Second Debate Ends Very Differently Than it Began - With Compliments
The second presidential debate between former Secretary of State Hillary Clinton, and Donald Trump was even less substantive than its predecessor. This debate was a town hall hosted by Washington University in St. Louis, Missouri. Town hall formats generally elicit measured responses as candidates attempt to appear more human while directly engaging audience members. This debate, like the election in general, resisted tradition and dove deep into the annals of political purgatory. Sophomore civics students and undergrads majoring in political science are all made to witness the destruction of a republic by a single voice incapable of contrition or extended periods of decency. The bookend questions of the debate were both appropriately optimistic.
First, a grade school teacher posed a question to the candidates. She asked them to internalize their actions and determine if those actions were modeling respectful behavior for youth observing the debate. The final question asked the candidates to list a trait of the other that they respected. Clinton described Trump’s children as highly able and a positive representative of Trump. Sadly, the two have become so hardwired to expect disdain from the other, that Trump initially questioned whether she was paying him a compliment. In turn, Trump complimented his perception of Clinton’s fierce competitive spirit. Unfortunately for all debate observers, these six minutes were not a reflection of the other 84 minutes of the debate.
The first question proposed by the moderators addressed the infamous Access Hollywood tape where Trump boasts of previously sexually assaulting women, claiming the women permitted his unsolicited advances because of his celebrity. Trump claimed, “This is just locker room talk…I’m not proud of it. But it’s what you hear.” He later defended his despicable behavior by claiming he was ‘not as bad as ISIS.’ If the new standard for being president of the United States is ‘not being as bad as ISIS,’ then the U.S. is devoid of moral character.
The notion that men’s locker rooms are cesspools of rape culture is insulting and completely mischaracterizes the conversations that actually take place inside locker rooms. Even if Trump’s outrageous assertion that men frequently indulge in sexual assault fantasies in locker rooms, the Access Hollywood event that recorded his indiscretions was a workplace, NOT a locker room. He was wearing a “hot” microphone, he was being interviewed, and there were audio/visual technical personnel in close proximity. The Access Hollywood bus transporting him and Billy Bush was not a locker room.
Most important and lost in this discussion of ‘locker room speech’ is the office to which Trump aspires. When a person is applying to hold the highest office in a nation of hundreds of millions, that person ought to possess qualities of leadership. A leader would assume responsibility for poor behavior. A leader would acknowledge that men’s locker rooms are constantly filled with problematic rhetoric — instead of excusing it — a leader would explain how that speech/behavior perpetuates rape culture.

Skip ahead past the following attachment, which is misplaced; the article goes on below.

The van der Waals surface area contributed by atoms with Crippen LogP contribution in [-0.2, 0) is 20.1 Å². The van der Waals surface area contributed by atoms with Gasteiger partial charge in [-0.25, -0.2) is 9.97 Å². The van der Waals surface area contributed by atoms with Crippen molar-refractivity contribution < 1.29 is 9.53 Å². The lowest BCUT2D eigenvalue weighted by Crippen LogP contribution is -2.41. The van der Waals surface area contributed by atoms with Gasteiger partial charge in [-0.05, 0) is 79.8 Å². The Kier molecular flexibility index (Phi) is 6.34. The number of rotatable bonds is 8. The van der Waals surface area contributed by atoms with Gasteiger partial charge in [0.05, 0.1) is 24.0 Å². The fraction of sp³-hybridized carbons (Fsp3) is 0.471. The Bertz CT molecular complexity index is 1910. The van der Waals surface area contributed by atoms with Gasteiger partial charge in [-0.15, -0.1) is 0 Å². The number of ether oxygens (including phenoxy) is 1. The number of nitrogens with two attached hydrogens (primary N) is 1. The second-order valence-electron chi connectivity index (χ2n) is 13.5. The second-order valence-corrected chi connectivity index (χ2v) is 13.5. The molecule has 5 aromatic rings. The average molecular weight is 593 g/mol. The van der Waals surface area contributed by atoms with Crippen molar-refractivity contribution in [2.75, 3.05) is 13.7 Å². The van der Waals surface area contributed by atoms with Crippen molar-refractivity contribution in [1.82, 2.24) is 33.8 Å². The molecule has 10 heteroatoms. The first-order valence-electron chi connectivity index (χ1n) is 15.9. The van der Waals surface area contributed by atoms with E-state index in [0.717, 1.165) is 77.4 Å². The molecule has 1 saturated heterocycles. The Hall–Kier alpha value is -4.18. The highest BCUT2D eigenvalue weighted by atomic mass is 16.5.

The scariest aspect of Trump’s justification for excusing rape culture is how oblivious he is to the fact that his rhetoric perpetuates rape culture. His sense of entitlement is so entrenched that even asked about bragging on tape about rape culture surprises him.
Since Trump’s candidacy became a mainstream reality, U.S. citizens have been deprived of civil, intelligent discourse.
Moment of Clarity
Political rivals putting disagreements behind them for the good of the country has been a hallmark of our republic. Our government has survived election after election without government operatives incarcerating their political rivals. “I didn’t think I’d say this, but I’m going to say it, and I hate to say it. But if I win, I am going to instruct my attorney general to get a special prosecutor to look into your situation,” said Trump. Clinton replied, “It’s a good thing someone with the temperament of Donald Trump is not charge of our laws.” To which Trump interrupted, “because you’d be in jail.” His threat to investigate and then imprison Clinton represented a dangerous new precedent.
Imprisoning political foes is a tactic generally reserved for ruthless dictators, not leaders of republics operating under a constitution. Countries with dictating strongmen who either jailed or executed political rivals in the past twenty years include: Iran, North Korea, Russia, Venezuela, and Egypt. This remark, whether flippant or sincere, was beneath the office of the U.S. presidency.
His comment fails to show an understanding of the relationship between the Justice Department and the White House. One could reasonably infer from Trump’s rhetoric, that he believes the President has the authority to dictate the terms of prosecution for individuals accused of committing a crime. This willful blurring of lawful governmental action would eliminate foundational U.S. principles of separation of powers and transform our union into a dictatorial banana republic.